Topical Corticosteroids for Atopic Dermatitis
All medicines have side effects. But many people don't feel the side effects, or they are able to deal with them. Ask your pharmacist about the side effects of each medicine you take. Side effects are also listed in the information that comes with your medicine.
Here are some important things to think about:
- Usually the benefits of the medicine are more important than any minor side effects.
- Side effects may go away after you take the medicine for a while.
- If side effects still bother you and you wonder if you should keep taking the medicine, call your doctor. He or she may be able to lower your dose or change your medicine. Do not suddenly quit taking your medicine unless your doctor tells you to.
Call 911 or other emergency services right away if you have:
- Trouble breathing.
- Swelling of your face, lips, tongue, or throat.
Call your doctor if you have:
- A worsening of the rash.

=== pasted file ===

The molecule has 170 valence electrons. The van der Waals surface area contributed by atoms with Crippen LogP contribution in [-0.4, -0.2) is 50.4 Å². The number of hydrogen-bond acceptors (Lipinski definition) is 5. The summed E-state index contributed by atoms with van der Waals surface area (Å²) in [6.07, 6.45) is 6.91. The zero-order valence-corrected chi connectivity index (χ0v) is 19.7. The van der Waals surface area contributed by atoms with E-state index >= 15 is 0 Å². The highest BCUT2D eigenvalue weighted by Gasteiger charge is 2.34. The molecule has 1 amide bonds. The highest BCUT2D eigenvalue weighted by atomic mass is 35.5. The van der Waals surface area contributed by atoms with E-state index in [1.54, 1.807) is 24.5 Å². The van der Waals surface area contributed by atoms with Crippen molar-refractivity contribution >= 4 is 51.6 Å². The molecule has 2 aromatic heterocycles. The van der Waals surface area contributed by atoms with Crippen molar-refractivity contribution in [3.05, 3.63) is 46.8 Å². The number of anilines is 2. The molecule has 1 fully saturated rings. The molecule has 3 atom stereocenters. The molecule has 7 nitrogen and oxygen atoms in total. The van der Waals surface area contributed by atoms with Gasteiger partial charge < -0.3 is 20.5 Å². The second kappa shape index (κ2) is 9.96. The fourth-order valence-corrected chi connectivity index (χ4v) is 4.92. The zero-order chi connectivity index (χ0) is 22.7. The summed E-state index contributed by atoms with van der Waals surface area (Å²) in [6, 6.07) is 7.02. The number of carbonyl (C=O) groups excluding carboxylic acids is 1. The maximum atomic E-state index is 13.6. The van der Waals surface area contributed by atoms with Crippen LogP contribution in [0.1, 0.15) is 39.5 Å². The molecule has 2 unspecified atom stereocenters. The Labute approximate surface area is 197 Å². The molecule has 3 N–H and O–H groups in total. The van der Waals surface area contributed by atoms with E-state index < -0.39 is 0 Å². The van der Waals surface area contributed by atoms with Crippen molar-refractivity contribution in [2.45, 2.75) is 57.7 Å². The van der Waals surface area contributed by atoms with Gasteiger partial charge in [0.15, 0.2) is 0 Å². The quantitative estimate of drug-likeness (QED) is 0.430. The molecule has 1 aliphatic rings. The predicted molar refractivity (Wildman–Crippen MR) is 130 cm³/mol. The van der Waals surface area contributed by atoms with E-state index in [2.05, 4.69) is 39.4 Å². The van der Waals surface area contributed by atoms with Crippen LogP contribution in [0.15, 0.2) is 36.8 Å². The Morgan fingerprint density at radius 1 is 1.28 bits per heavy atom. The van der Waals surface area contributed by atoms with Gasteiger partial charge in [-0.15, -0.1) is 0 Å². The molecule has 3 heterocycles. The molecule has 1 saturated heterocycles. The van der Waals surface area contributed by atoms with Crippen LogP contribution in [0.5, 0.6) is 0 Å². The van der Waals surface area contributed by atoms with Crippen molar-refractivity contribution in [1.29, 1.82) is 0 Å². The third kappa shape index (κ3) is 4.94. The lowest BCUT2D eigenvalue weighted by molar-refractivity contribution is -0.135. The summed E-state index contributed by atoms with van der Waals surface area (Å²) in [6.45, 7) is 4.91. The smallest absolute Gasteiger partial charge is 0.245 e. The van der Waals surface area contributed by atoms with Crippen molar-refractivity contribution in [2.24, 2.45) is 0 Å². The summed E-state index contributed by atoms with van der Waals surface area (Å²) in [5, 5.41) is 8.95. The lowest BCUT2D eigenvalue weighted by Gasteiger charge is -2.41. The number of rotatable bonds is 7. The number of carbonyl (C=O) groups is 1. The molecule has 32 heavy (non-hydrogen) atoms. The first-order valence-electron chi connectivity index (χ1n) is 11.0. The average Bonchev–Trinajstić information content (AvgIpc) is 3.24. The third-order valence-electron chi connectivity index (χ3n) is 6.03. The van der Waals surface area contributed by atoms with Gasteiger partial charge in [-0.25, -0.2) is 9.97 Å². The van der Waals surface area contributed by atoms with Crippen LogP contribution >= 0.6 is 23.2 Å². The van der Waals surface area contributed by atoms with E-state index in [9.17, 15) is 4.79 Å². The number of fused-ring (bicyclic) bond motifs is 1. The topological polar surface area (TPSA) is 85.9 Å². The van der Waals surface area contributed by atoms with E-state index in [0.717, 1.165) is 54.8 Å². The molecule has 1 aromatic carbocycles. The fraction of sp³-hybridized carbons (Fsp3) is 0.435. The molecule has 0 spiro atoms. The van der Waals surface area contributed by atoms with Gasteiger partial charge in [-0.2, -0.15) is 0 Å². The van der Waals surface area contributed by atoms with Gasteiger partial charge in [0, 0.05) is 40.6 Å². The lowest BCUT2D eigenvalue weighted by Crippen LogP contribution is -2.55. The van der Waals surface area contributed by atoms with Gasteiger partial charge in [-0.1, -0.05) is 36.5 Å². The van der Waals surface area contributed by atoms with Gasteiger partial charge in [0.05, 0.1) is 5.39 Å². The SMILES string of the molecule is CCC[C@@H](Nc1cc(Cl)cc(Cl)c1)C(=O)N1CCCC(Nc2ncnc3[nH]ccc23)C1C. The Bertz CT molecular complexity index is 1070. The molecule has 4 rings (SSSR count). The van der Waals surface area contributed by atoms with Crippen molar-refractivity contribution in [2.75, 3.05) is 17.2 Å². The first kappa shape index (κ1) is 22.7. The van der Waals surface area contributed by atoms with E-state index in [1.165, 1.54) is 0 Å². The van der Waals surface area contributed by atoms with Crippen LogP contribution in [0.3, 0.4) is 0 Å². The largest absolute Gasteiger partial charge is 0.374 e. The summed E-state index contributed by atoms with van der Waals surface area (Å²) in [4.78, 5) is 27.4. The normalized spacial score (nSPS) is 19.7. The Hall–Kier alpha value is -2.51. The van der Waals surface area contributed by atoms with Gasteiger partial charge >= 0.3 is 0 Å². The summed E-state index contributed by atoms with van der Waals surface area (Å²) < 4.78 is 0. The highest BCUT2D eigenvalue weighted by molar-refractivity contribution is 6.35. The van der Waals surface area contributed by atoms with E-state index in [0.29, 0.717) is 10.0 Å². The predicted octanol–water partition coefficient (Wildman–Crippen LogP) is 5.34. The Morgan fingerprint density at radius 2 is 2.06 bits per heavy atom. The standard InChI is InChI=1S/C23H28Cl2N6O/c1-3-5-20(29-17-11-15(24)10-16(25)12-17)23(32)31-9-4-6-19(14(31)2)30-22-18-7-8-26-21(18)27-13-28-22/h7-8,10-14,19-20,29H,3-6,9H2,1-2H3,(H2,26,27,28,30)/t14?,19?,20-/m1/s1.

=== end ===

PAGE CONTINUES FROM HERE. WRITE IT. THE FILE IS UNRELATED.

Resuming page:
- A burning sensation, itching, irritation, dryness, or redness where you applied the medicine.
- Blurred vision.
- Increased urination.
- Excessive thirst.
- Mood changes.
Common side effects of this medicine include:
- Increased appetite.
- Increased risk of infection.
The face is especially sensitive to thinning of the skin. Using topical corticosteroids on the face can result in enlarged blood vessels (telangiectasias), bruising, acne, and stretch marks (striae).
With long-term use, high-strength topical corticosteroids cause temporary thinning of the skin, making it more easily irritated. But when used carefully and mostly in low-strength doses, topical corticosteroids can be used for many years without severe side effects.
See Drug Reference for a full list of side effects. (Drug Reference is not available in all systems.)
|By:||Reference Healthwise Staff||Last Revised: April 17, 2012|
|Medical Review:||Reference Adam Husney, MD - Family Medicine
Reference Amy McMichael, MD - Dermatology